Review: insecure


Thank the lord for my parents. You’re the real MVP for letting me use HBO. Please, just don’t cancel your subscription or I’ll be very sad. Since I have access to HBO, I was able to catch an exclusive early preview of Issa Rae’s new show insecure. I will say that I am very pleased at what I saw and I look forward to seeing what more is to come for this show. insecure hits home because of some of the points that were brought up, being the token black person, having a friend that is a great support system, and the relationship that is going nowhere and how to navigate through relationships.

Without giving too much away, Issa’s character, also named after herself, works for a non-profit group where let’s just say, doesn’t have an inclusive staff that fits the environment that they are trying to “save.” Therefore making her the token black person and the “ambassador” of all things black. Now, I’m sure any black person at one point in time was the token and ambassador. We should add that to our resumes. Also, I want to point out, even though I didn’t mention this earlier, that kids these days are so evil. In the opening scene, I wanted to snatch up every kid that had something negative to say. That really made me upset how they were talking to her.

Anyways, back to my main points I mentioned. Relationships will be a big key factor of this show. Issa’s friend Molly made great points about being a black woman and having successful relationships, or lack there of in her case. Molly made the case that there are several factors that are against her for not having a successful relationship. “If I call or text a lot, I’m needy. If I don’t call or text enough, I get “oh I wasn’t sure if you were feeling me.” If I have sex with you, you aren’t interested. If I don’t have sex with you, you aren’t interested.” These are only a few of the points. Then of course there’s the “your standards are too low.” Issa’s character explained to her sorry excuse for a boyfriend in a sly remark that maybe she set her standards too low when he tried to call out her friend Molly. This really struck a cord with me because being a black woman, it is hard for us to navigate the dating scene.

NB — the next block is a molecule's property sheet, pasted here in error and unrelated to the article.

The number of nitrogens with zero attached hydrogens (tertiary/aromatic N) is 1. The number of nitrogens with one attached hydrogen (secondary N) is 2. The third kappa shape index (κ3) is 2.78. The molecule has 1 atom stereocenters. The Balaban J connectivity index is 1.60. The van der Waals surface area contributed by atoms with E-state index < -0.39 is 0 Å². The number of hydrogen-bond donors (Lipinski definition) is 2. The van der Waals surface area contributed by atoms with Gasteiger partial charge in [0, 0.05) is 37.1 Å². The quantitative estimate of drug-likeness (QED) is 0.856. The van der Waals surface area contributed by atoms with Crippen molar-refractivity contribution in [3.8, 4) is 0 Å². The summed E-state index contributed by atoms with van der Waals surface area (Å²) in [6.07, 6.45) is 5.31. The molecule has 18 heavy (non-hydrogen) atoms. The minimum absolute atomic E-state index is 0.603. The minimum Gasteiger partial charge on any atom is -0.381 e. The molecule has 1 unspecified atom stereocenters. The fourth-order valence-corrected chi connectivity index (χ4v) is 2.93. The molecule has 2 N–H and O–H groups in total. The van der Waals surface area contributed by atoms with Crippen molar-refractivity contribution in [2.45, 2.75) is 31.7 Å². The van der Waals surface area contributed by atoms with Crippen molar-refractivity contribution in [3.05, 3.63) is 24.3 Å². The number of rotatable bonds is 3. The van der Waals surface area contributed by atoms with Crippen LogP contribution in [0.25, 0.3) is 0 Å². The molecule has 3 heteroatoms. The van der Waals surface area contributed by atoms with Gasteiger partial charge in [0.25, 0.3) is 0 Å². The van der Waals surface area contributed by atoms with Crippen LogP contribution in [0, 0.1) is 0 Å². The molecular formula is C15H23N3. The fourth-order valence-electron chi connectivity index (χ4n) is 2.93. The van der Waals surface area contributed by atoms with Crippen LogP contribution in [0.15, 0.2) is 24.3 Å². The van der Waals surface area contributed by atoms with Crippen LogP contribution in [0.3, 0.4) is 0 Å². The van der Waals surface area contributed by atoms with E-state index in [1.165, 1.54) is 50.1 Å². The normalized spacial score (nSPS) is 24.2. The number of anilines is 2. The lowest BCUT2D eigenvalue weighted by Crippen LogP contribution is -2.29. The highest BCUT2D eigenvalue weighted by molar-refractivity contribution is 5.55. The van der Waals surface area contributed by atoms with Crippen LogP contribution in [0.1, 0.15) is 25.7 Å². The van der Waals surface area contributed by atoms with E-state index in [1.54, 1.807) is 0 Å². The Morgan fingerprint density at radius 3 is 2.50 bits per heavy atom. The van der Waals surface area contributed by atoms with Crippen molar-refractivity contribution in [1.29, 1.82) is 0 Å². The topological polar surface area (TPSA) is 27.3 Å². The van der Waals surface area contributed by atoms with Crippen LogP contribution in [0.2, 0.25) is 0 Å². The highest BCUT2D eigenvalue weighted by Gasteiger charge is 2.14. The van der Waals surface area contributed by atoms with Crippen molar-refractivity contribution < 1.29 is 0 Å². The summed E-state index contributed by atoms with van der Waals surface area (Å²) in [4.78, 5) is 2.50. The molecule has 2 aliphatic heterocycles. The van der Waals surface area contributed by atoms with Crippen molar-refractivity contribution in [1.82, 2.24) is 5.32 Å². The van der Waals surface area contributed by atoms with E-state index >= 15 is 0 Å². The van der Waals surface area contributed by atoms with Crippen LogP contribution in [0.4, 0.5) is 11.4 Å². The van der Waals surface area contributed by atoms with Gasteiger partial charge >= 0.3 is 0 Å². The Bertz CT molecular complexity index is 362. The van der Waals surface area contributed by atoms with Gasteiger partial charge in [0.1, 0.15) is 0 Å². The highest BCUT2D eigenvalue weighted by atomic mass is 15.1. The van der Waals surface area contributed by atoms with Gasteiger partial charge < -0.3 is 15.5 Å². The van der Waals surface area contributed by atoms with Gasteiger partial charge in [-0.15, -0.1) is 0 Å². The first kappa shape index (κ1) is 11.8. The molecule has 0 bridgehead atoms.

We are constantly told that we are too bitter, aren’t submissive enough, have too high of standards, too ghetto, too this that and the other. Why is it that although we black women make up the largest percentage of the most educated, but we get shunned when we want someone who is close to our level? Not even talking about someone who makes six figures. There are guys out there who have their own businesses without a degree. We want a guy who basically has their shit together. That’s not even a high standard. You have a stable job with stable income, you have your own car that you are able to maintain, your own place, you aren’t bad mouthing women, you understand the struggle of oppressed people and aren’t so dismissive, etc. I can keep going on. Oh and having no kids would be one, my list anyways. I tried that before and won’t be doing that again.

It is becoming far too common today that men are so quick to talk bad about us, going as far as calling us “thots.” Fucking stupid word in my opinion. Some guys today love to bad mouth women, yet these are the same guys who don’t have their shit together and are basically fuckboys. Doesn’t matter if we love to explore our sexuality or that you just aren’t up to our standards that you deem too high. Word of advice, you probably weren’t even close to what we are looking for. We don’t have to settle to appease you. Which brings us to another point being addressed in the show, settling for less.

We may get to the point in our lives where we just don’t want to be single anymore or you just want to change things up and you might end up settling for less. I unfortunately fell into this category. Things started off fine, but they just kept getting drastically worse and I didn’t see it going up again. Everyone else could see it, but me or I did, but didn’t want to acknowledge it. When you see there is no end game or that who you’re with aren’t anywhere close to your standards, why do we continue to stay? Is it because we have gotten so comfortable that this is all we know? Is it because we feel sorry for them? I know I have my own opinion on this and everyone is different.

It is nice to see the two main characters have a bond where they can basically tell each other that they are being stupid, in the nicest sisterly way possible. This reminded me of the bond that I currently have with a great group of women. We openly have discussions about sex, our careers, and also when one of us is being downright stupid. (I did get a pass this time, but not again). I love them and I would do anything for them.

If you are able to check out the early preview of insecure, I highly recommend it. It’s also refreshing to see a show like this led by black women on a major cable network. Representation matters and I am very excited for this show. Thank you Issa for creating it.


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